A journey with David Foster Wallace

Jesús Pérez Saiz, our colleague from Escuela de Escritores (Madrid), has compiled in this clever and sensitive chronicle a first hand account of his recent teaching experience at Scuola Holden (Turin), thanks to the EACWP Teachers’ Interchange Program and the Eramus+ support

jesus-turin

Scuola Holden is a story and Turin as well. I will talk about it, but before, the eyes. I will not mention all of them. Not even her eyes as she has not arrived yet, but the Turin Eye, a hot air balloon rising hundred and fifty meters above the city. And also Leonardo’s. Those eyes from his self-portrait.

The Eye is a tourist attraction at the gates of Holden —you know the school founded by Alessandro Baricco, which is wonderful, and also …— and I’ve seen it coming, twenty-five meters from the front door. I had to identify myself because there was a security guard. I said my name and also that I was coming to give a workshop on DFW. Then, while waiting, I turned towards the globe and I saw it seeing me from up there, as if I could unfold myself and think at the same time what would my double tourist think while looking at my double teacher contemplating the Eye from the center of Holden’s bailey. And even I have come to think of what would think a third “I”, who would think that thinking…

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I spent four days at Scuola Holden, at its headquarters in Piazza Borgo Dora, a former military arsenal, and I had the feeling of being on an island, where there was an invisible giant. A seemingly quiet island, on the other hand, beyond occasional rush, but with much life. A lot of creativity beneath the surface. Lot of talent.

Martino, Lucia and company.

Mattia.

Bright students: Lou, Patricia, Santiago, Tatiana, Juan Pablo.

Fede.

I read English words —Transmedia , Crossmedia, New Media—, some in Italian —Racconto, Romanzo— and I’ve missed one saying BAR. Like this, in capital letters. What kind of harm could a beer do after four hours of Wittgenstein or Norman Bombardini, that character in Infinite Jest, who plans to grow to infinite size?

Norman, “no one can grow to infinite size .”

“Has anyone tried it?”

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globoAt the beginning of the course, I had to intuit the presence of my students behind their laptops and I’ve seen on the cover of one of them this sticker: Polizei ♥ Nazis. I’ve thought once what do I do here and then I’ve thought it again three more times. Always with vertigo. As if you would slip from a very high place.

What should I do, Dave?

Do what you have to do —Emphatic Imperative—. Take notes and write. And make some improvement. They will thank you for that.

In the end, I think so. They thanked me. I saw their faces.

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I danced —with hat, boots and charro belt— the Electric Slide in front of my students to make them stop watching whatever they were watching on their computers. It is a cool dance, I recommend it, it does not take long to learn it if you follow the instructions, practice a little and let the sense of the ridiculous stuck in a potato, but the important thing is not that I danced, but  that I wondered myself, before sleep, if someday I will have to undress myself in order to catch their attention.  I also wondered if I would do it —getting naked—, and yes, of course, I would. And I would make a mortal jump from atop the armoire with underpants on my head. [ … ] I would even eat peas. Twice. Because the problem for me is to find something that I would not do for my students under any circumstances. I don’t know, I don’t know.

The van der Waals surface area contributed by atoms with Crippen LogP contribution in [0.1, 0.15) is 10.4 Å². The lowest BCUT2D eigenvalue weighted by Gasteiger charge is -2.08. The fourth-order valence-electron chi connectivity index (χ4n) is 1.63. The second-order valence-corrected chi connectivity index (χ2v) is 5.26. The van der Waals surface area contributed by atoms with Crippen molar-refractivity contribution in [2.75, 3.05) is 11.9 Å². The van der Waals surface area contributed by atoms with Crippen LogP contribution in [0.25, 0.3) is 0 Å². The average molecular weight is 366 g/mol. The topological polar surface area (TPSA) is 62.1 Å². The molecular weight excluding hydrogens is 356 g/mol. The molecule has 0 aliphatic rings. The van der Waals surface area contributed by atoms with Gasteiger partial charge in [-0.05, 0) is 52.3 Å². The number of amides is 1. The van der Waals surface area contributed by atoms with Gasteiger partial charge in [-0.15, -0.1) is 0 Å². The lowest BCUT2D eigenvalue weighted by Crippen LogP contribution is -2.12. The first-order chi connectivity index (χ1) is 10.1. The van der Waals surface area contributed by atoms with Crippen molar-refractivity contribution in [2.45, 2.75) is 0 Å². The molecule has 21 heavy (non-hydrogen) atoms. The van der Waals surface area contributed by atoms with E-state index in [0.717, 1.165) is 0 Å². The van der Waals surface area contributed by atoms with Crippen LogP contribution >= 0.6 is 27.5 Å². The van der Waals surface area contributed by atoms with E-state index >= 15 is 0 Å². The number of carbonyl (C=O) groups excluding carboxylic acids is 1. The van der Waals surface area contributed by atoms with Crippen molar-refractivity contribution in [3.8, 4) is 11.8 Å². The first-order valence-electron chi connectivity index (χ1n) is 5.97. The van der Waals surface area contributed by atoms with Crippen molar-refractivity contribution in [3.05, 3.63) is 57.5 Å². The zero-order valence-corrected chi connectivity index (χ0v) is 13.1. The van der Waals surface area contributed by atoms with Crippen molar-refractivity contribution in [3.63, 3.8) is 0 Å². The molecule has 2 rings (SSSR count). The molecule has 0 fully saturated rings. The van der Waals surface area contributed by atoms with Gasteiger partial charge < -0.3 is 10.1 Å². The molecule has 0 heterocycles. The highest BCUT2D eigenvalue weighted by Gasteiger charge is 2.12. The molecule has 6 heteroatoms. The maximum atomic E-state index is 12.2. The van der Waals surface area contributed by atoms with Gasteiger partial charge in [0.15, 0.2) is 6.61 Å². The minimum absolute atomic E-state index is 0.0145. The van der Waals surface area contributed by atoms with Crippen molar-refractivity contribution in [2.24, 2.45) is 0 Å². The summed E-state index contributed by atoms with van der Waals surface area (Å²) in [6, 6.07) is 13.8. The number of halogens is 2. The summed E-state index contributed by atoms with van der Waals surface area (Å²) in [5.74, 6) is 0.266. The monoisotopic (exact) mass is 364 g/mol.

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I’ve heard of Experienze, a program of Scuola Holden for students to discover other worlds and I liked it. I imagined my class on a submarine, a madhouse —do they still exist?— and a slaughterhouse. Excuse me, guys.

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scuola-holdenI went to the Royal Library without knowing that you cannot see Leonardo’s portrait. Which is in a vault. Isolated from natural light and at constant temperature and humidity. It has five hundred years, a gentleman said, a plain paper drawing with red ink. It is a miracle that it still exists, he said, and I thought his existence is a miracle.

Can I enter, anyway?

Yes, of course.

I’ve done it and I’ve seen a beautiful library. Wagon train shaped. Domed. Ceilings for giants. Windows to the garden. I’ve seen four or five students. I have traveled to snoop the space and have returned to the entry. There is a screen where you can view the two books by Leonardo that the Library treasures: the Codice and Disegni sul volo degli uccelli. You can turn the pages of those books on the screen with your finger, as if it were paper. I have, thus, seen a ritratto di fanciula reminiscent of others, Florence, perhaps, and a virile testa di studio based on Cesare Borgia, maybe. Maybe not. And, then, the self-portrait, of course. An old person. Red lines. Long hair. Beard. Wrinkles on the forehead and eyes. Those eyebrows burrying his look.

Somewhere I have written that Leonardo’s is a look of wasps and I do not know now why. Although, its depth covers me. The look. It suggests me a tunnel. Also, the anatomy room in Bologna. A round room tiered down, where the coroner explains what the body is. What it is not. What it is known and what it is not known. Although, everyone wants to know. Because that ‘s in your eyes , isn’t it,  Leonardo?

I’ve been over an hour standing there, looking at Leonardo’s look, and I had the feeling that it is the look of an old man. Who appreciates life in its insignificance. Its small details. The beauty of its strokes. Its mechanisms. The mistery of things. Its secrets. That flame of Leonardo. That way of telling.

Thank you, Scuola Holden.